In that case, please help me troubleshoot this by specifying what qualifies the presence of a HDMI device for the Jetson Nano.

My comment is still same. Disable the display driver from device tree first as my previous comment.

Thanks again. Recall in the initial statement, a colleague has the system completing “first boot” through the serial port. This is on the same custom carrier board.
To assist us in identifying the source of the disparate behaviour (his works properly, mine doesn’t) it would be useful to know under which mechanism the Jetson Nano is choosing not to open the serial port “first boot” session.
To my knowledge, once in “first boot” we can configure things such as whether the graphics library should be enabled. We would of course disable the graphics library and open only ssh (over Ethernet and micro-USB). That’s the plan. That’s working on the other board. That’s what the tutorials seems to be saying.
Evidence in the boot log seems to indicate that the Jetson Nano “thinks” there is a HDMI device attached, and on that basis does not open the serial session for “first boot.” Could I please be directed to documentation on the topic:

  • what steers whether the serial session if opened for “first boot”
  • what specific hardware signals qualify that a HDMI device is present.

Thanks for your previous advice about rebuilding the device tree. I believe this is the true Production option. For now, for the initial application hardware bringup phase, we need the shorter route to work. Your assistance with the specific questions would be appreciated.
Thanks again.

OK, so I found the HDMI_HPD signal on the nVidia carrier board, on pin 96. On my custom board, I ties this high (1.8V) with a 10k resistor. Unfortunaltey, this hasn’t changed the boot log - still reports “HDMI detected” Weird.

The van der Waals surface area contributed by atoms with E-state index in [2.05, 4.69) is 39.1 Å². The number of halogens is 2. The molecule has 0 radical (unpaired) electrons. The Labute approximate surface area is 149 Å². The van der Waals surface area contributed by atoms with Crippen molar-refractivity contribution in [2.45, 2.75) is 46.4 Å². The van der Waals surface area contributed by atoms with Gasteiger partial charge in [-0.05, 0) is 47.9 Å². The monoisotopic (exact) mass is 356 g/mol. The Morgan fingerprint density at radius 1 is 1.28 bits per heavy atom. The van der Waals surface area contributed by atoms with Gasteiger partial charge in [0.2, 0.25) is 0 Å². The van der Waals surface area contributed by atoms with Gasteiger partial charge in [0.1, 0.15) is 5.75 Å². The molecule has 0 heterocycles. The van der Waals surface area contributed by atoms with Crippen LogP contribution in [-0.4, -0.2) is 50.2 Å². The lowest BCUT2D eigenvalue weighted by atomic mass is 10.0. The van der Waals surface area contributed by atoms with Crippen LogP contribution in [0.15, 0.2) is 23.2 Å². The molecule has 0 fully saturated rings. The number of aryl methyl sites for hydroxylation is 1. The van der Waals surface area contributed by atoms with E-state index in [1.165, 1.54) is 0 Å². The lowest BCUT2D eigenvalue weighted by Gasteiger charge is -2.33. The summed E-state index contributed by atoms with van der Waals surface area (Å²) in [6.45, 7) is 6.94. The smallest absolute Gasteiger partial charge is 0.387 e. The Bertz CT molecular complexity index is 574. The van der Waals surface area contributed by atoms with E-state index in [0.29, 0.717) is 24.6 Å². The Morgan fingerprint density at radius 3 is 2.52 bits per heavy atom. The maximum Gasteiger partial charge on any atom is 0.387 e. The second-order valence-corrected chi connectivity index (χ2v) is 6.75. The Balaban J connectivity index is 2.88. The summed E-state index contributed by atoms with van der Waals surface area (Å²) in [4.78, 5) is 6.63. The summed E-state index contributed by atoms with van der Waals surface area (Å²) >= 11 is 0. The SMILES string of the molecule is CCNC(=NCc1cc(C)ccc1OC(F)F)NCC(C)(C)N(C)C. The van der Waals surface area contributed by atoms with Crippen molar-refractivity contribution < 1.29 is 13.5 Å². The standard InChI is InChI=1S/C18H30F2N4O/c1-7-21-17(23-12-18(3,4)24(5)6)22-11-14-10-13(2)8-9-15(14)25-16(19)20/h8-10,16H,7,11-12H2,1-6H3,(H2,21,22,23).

Anyways, I looked again at the boot log, (attached in previous post) - check out the lines #.

#399 → [ 0.000000] bootconsole [uart8250] enabled
#421 → [ 16.760579] Please complete system configuration setup on desktop to proceed…

This indicates that the system is indeed waiting for a serial setup session.
Are we back to the Windows CDC NCM in Device Manager, with the bang - indicating missing driver error?
Do we have a fix for this? The .inf on the L4T drive reports as ‘not a compatible driver.’
Perhaps if I can get the driver installed I will be able to proceed with the serial session “first boot.”
What baud rate should I be expecting if other than 115200?

Thanks again.

So it seems that I should be getting a session on the UART for 'first boot."

  1. Please go to Linux_for_Tegra on your host machine, go to rootfs/boot/extlinux/extlinux.conf, remove the “quiet” keyword inside it. Then, reflash the board and it will give you more log from serial console.

  2. Actually, we don’t use Windows to debug the serial console. If you already has sdkmanager, it means you have a ubuntu host there. Please directly use that ubuntu host to check the serial console.

  3. I don’t deal with hardware issue. But my colleague @Trumany can. Please share what you’ve done to the HDMI_HPD.

Hi again. This link strongly suggests that I should be able to run the “first boot” headless:

So this does not seem like a “device tree” problem when flashing the Jetson Nano development environment from SDKManager.

To get around this, I did use my custom board to flash the Jetson Nano development environment from SDKManager. Of course this fails at the “install SDK” step since it’s prior to that when a “first boot” is required. At least the Ubuntu OS is flashed. I then removed the Jetson Nano module from my custom board into an nVidia P3450 carrier board.
In the nVidia carrier board, the “first boot” by serial also fails through SDKManager. So I reluctantly plugged in a monitor/keyboard/mouse, booted, and went through the “first boot” in the Ubuntu GUI - no worries. I then removed my Jetson Nano module from the nVidia carrier, back to my custom carrier board.
Now, on my custom carrier board I can ssh using either the micro-USB, or the Ethernet port (both are working), after having completed the “first boot” on an nVidia carrier board in the GUI.

Also, just addressing a previous query in the thread, I have tried using “screen” in Linux for the initial serial “first boot” - Linux sees the port in lsusb, and can see the L4T, but the serial session does not start and is not responsive. Similar to the Windows experience described previously.

That is a real pain that the Jetson Nano module is not accepting the initial serial connection. I would like some visibility into why this might be the case. Am I flashing an incorrect OS to my module? In SDK Manager I choose “Jeston Nano.” My module is https://www.arrow.com/en/products/900-13448-0020-000/nvidia